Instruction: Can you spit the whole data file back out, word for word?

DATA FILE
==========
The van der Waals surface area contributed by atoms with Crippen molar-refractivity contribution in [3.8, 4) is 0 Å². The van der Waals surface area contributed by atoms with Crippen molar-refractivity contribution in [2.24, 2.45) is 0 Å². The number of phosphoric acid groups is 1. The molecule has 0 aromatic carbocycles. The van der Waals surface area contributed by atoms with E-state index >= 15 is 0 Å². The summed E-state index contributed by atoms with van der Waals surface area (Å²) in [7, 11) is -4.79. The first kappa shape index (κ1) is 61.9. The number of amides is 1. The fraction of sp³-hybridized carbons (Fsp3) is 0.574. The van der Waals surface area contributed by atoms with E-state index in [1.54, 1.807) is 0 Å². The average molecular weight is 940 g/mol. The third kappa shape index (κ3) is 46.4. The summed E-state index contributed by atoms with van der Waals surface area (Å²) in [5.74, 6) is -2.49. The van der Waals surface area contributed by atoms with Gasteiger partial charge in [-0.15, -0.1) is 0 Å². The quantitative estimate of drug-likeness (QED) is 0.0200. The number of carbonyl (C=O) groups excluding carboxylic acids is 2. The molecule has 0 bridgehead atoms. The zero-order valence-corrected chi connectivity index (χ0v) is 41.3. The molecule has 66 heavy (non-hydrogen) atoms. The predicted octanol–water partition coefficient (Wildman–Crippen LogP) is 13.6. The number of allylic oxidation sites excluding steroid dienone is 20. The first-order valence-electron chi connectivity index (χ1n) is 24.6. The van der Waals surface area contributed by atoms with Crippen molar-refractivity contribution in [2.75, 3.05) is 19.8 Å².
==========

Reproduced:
The van der Waals surface area contributed by atoms with Crippen molar-refractivity contribution in [3.8, 4) is 0 Å². The van der Waals surface area contributed by atoms with Crippen molar-refractivity contribution in [2.24, 2.45) is 0 Å². The number of phosphoric acid groups is 1. The molecule has 0 aromatic carbocycles. The van der Waals surface area contributed by atoms with E-state index >= 15 is 0 Å². The summed E-state index contributed by atoms with van der Waals surface area (Å²) in [7, 11) is -4.79. The first kappa shape index (κ1) is 61.9. The number of amides is 1. The fraction of sp³-hybridized carbons (Fsp3) is 0.574. The van der Waals surface area contributed by atoms with E-state index in [1.54, 1.807) is 0 Å². The average molecular weight is 940 g/mol. The third kappa shape index (κ3) is 46.4. The summed E-state index contributed by atoms with van der Waals surface area (Å²) in [5.74, 6) is -2.49. The van der Waals surface area contributed by atoms with Gasteiger partial charge in [-0.15, -0.1) is 0 Å². The quantitative estimate of drug-likeness (QED) is 0.0200. The number of carbonyl (C=O) groups excluding carboxylic acids is 2. The molecule has 0 bridgehead atoms. The zero-order valence-corrected chi connectivity index (χ0v) is 41.3. The molecule has 66 heavy (non-hydrogen) atoms. The predicted octanol–water partition coefficient (Wildman–Crippen LogP) is 13.6. The number of allylic oxidation sites excluding steroid dienone is 20. The first-order valence-electron chi connectivity index (χ1n) is 24.6. The van der Waals surface area contributed by atoms with Crippen molar-refractivity contribution in [2.75, 3.05) is 19.8 Å².